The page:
Due to the effects of global warming, Greenland’s ice sheet is melting at a fairly rapid pace and researchers have turned to the help of a student designed, solar powered rover in order to assist them in surveying the damage done.
The device which is called the GROVER (Greenland Rover and/or Goddard Remotely Operated Vehicle) came about as a result of a student project at NASA run summer engineering camps. It may not look that way from the photo but this rover is about 6 feet tall if you account for the soar panels. The panels are oriented in such a way as to collect sunlight from all directions including that reflected from the snow therefore maximizing the amount of sunlight it can utilize to charge its batteries . GROVER collects data through the use of a ground-penetrating radar system which is powered and transmits this data wirelessly to researchers.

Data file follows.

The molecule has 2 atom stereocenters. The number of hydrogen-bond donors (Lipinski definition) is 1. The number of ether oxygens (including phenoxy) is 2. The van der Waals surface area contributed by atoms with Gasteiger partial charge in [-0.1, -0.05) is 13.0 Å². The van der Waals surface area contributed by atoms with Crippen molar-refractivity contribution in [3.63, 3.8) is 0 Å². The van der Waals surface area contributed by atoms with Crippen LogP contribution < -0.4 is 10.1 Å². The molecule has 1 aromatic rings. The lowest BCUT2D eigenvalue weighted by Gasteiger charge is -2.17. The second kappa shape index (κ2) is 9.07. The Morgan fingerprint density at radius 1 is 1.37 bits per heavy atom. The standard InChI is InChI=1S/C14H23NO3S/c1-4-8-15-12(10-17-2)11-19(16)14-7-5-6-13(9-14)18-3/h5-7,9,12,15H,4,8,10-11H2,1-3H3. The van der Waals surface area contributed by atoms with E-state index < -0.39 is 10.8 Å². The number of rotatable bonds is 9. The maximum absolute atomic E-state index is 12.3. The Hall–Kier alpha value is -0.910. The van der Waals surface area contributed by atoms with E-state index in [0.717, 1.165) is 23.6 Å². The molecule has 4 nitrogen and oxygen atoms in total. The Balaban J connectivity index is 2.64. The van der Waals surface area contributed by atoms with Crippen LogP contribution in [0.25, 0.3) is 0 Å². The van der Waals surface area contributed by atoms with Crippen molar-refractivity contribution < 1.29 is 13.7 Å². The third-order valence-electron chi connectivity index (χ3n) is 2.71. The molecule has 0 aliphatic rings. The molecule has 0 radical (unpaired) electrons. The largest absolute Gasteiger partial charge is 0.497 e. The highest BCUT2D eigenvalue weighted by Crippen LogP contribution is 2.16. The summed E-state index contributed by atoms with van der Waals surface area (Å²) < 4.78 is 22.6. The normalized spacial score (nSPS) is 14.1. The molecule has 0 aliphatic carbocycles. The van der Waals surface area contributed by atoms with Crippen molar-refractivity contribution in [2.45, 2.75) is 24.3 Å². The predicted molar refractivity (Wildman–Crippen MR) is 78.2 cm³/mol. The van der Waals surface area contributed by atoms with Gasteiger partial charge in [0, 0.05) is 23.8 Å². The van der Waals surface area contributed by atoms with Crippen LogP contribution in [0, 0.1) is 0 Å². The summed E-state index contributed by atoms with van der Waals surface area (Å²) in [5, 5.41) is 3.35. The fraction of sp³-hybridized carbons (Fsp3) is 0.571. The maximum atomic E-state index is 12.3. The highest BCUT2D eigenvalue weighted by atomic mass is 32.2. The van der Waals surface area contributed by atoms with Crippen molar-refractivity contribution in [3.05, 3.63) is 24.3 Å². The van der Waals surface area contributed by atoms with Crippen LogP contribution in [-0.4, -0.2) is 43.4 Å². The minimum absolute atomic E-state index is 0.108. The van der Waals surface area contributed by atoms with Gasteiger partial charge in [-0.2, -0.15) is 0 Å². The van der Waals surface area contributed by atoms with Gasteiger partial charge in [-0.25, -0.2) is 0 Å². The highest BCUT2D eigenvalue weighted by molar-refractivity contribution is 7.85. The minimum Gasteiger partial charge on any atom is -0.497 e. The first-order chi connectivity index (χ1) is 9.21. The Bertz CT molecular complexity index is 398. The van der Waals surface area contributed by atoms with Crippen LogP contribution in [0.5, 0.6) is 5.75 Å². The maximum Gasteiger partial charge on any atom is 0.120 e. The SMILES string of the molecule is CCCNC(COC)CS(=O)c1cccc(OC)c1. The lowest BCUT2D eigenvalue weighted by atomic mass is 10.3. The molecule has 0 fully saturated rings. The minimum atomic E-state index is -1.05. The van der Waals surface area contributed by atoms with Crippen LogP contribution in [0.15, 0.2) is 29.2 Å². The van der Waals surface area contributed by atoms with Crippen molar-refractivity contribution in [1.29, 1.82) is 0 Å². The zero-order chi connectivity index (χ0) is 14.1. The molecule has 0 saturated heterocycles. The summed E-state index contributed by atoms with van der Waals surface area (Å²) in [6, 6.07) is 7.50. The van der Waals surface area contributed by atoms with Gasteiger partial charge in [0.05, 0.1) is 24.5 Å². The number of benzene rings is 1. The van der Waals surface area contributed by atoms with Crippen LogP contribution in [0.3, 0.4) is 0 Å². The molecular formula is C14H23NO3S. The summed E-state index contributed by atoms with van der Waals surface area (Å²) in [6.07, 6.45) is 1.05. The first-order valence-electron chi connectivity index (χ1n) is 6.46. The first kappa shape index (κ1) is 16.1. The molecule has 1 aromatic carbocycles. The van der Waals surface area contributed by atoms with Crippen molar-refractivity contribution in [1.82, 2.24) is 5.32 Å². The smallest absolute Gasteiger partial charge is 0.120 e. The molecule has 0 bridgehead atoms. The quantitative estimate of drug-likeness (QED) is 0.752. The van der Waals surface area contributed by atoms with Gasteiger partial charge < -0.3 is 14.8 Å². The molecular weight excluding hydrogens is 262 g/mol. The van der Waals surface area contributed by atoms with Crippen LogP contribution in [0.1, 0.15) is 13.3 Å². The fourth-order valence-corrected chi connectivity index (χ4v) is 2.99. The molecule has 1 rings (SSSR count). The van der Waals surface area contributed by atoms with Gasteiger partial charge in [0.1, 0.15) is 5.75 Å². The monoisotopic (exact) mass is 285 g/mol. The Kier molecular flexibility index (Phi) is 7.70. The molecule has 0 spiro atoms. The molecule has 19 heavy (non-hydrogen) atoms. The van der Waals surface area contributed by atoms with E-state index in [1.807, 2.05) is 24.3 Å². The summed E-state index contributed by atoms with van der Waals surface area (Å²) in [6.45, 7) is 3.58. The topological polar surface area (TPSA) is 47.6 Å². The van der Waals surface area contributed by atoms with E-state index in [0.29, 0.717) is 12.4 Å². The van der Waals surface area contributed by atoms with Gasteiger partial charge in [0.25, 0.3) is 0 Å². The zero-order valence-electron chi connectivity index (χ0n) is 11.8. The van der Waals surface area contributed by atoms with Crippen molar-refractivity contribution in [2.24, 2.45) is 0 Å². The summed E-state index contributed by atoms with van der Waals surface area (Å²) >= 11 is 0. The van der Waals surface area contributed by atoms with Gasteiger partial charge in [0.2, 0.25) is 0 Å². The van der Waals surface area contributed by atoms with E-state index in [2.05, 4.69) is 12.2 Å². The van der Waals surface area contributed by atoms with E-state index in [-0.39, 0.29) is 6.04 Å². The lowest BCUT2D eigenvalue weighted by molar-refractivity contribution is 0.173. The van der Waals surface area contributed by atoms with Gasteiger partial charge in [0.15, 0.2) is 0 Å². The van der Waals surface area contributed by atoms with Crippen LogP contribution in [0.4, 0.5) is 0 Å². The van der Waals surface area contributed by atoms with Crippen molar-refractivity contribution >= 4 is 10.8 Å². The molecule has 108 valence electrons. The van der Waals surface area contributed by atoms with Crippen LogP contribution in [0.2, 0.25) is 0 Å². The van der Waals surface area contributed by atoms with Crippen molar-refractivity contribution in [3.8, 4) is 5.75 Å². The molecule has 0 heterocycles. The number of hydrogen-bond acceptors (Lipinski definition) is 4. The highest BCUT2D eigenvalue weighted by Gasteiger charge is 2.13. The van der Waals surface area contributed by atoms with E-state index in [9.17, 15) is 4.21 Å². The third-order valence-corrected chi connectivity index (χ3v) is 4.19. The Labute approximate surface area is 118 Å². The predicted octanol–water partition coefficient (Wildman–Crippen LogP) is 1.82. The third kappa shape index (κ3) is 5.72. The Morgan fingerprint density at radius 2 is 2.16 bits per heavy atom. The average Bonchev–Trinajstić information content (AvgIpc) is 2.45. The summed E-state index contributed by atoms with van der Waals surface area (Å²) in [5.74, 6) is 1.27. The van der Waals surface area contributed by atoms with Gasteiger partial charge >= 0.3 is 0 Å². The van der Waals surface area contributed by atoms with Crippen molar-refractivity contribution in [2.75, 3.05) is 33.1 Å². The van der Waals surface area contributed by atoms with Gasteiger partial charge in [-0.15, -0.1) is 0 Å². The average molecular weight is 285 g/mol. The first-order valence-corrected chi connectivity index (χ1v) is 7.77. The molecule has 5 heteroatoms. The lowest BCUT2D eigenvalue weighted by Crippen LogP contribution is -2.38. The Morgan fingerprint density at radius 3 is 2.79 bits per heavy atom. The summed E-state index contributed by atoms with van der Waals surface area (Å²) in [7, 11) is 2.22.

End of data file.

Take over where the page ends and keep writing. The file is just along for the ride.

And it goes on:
Researches initially hoped to be able to operate the vehicle 24/7 since the sun never sets during the summer in arctic regions, meaning that the device should have theoretically been able to continuously receive charge to it’s batteries from the solar panels. However, due to the unforgiving conditions, only 12 hours per day on average was achieved — still quite impressive if I must say.
GROVER is now safely back at the NASA base camp in Greenland after successfully collecting important data on the ice layers — even detecting and measuring a newly formed one. Upgrades have already begun on GROVER with the intention of making it better able to endure harsh arctic conditions. There are even talks of creating smaller drones which could work in conjunction with the current vehicle.